Homage at The Waldorf serves a modern and eclectic menu, drawing on world flavours, using contemporary and classic cooking techniques and the best of seasonal British produce. Homage pays tribute to the grand cafés of Europe and provides an intimate space away from the commotion of the city. Dishes match the décor, with mouth-watering menus delivering classic English fare tempered with a modern European twist, exquisitely presented and full of taste and texture.

We chose a three course menu which includes a starter, a main and a desert with one glass of wine. Our starters were pea and mint veloute with mint crème fraiche soup for my friend and Pickled mackerel, basil, spinach, pineapple & red pepper for myself. Soup was not heavy as we thought and it was delicious; we love it. But Mackarel was better than that; I prefer to eat a bigger portion as a main instead starter.  Spinach, pineapple and basil was a really great mix for the base; it was delicious.

For main course: my friend chose poached supreme of chicken with buttered Swiss chard, carrot textures and tarragon emulsion and I continued with fish by choosing Roasted hake fillet, potato, chive and parsley, ratatouille, spinach, caper brown butter. I would like to tell you that, the chicken is a better choice for main because hake was a bit over cooked and tasteless. Also, I think it would be better if they put some asparagus into the plate instead of that much potato.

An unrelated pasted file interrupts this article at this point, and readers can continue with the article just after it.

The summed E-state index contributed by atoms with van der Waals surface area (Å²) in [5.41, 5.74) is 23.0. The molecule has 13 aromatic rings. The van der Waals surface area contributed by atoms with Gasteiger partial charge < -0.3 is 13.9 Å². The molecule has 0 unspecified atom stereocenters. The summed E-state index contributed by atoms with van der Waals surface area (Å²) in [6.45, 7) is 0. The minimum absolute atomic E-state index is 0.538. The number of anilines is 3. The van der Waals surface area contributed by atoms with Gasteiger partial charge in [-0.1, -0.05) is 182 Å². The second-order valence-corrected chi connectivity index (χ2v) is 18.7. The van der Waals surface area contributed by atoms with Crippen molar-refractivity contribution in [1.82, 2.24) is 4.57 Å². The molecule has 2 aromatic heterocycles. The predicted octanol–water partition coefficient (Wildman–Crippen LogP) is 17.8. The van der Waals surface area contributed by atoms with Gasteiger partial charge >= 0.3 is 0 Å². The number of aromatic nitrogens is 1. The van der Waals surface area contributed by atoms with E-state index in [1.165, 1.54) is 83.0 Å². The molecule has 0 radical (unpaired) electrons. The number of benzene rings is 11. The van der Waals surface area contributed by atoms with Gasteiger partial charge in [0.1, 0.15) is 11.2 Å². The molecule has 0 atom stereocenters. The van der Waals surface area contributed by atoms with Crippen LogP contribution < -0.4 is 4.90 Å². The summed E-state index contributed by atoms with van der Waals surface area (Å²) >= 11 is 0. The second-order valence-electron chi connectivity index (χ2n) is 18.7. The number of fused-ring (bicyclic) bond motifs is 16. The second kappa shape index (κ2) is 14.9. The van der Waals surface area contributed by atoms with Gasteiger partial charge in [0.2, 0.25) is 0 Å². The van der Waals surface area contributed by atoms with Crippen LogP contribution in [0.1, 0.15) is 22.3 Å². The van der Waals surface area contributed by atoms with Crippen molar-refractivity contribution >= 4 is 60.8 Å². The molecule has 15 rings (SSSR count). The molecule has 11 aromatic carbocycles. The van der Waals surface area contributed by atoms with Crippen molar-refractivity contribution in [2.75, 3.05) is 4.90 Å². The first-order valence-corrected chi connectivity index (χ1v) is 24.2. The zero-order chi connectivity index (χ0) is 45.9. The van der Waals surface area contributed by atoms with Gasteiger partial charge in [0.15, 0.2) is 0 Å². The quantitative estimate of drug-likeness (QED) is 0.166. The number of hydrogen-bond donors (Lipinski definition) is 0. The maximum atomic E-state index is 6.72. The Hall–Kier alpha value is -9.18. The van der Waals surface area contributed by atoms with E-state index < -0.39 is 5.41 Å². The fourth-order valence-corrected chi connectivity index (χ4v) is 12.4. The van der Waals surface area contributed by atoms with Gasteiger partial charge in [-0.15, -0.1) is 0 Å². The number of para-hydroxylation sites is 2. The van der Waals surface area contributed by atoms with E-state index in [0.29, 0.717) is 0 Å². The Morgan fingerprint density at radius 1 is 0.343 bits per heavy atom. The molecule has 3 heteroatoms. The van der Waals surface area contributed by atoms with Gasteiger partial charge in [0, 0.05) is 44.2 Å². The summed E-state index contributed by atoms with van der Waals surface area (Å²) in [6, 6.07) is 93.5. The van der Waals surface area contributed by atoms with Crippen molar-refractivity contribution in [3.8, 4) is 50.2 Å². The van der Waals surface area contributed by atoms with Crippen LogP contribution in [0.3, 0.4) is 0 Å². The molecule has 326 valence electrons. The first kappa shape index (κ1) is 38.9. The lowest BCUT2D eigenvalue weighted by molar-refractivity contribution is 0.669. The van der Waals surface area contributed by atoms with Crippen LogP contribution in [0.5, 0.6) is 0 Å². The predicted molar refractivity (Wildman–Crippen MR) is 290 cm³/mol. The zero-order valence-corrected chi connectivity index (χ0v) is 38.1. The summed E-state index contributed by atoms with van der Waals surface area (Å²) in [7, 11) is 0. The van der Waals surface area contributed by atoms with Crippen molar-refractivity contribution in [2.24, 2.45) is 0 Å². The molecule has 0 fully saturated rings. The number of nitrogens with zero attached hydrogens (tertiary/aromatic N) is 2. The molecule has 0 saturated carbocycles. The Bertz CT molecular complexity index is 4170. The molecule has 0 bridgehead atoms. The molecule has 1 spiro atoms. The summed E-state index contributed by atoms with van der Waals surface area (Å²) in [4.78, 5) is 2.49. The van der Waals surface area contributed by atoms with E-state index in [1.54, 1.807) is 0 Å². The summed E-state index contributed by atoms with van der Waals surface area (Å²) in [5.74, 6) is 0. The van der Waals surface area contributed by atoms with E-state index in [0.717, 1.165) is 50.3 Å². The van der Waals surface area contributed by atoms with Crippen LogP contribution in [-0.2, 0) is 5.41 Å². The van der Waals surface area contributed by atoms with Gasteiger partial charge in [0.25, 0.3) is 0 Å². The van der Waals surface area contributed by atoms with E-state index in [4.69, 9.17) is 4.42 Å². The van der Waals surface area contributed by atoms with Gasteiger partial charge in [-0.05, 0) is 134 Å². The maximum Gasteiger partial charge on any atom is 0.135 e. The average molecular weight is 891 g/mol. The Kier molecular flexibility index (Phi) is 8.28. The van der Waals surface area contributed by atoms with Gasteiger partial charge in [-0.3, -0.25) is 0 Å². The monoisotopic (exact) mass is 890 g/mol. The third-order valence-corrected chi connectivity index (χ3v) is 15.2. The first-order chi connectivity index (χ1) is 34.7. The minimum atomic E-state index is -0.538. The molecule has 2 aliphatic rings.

As a desert; Exotic fruit platter, spiced syrup and passion fruit sorbet and for me Milk chocolate delice, coffee ice cream, chocolate, mascarpone. How can you go wrong with a fruit platter? It was all good but sorbet is the best thing on this plate. On the other hand, milk delice was light and delicious and all of the pieces became a really good combination. 

Service was excellent throughout the meal, which worked well through pretty much all the dishes except hake. We paid £80 + %12.5 service charge whic is a good deal for London and this calibre restaurant. Surrounded by celebrated London theatres, Homage at The Waldorf Aldwych is a very good choice after or before the play and it is only 6 minutes’ walk from Covent Garden Tube Station. 

Friday 3 May 2019

Special Exhibition: Edward Munch: Love and Angst!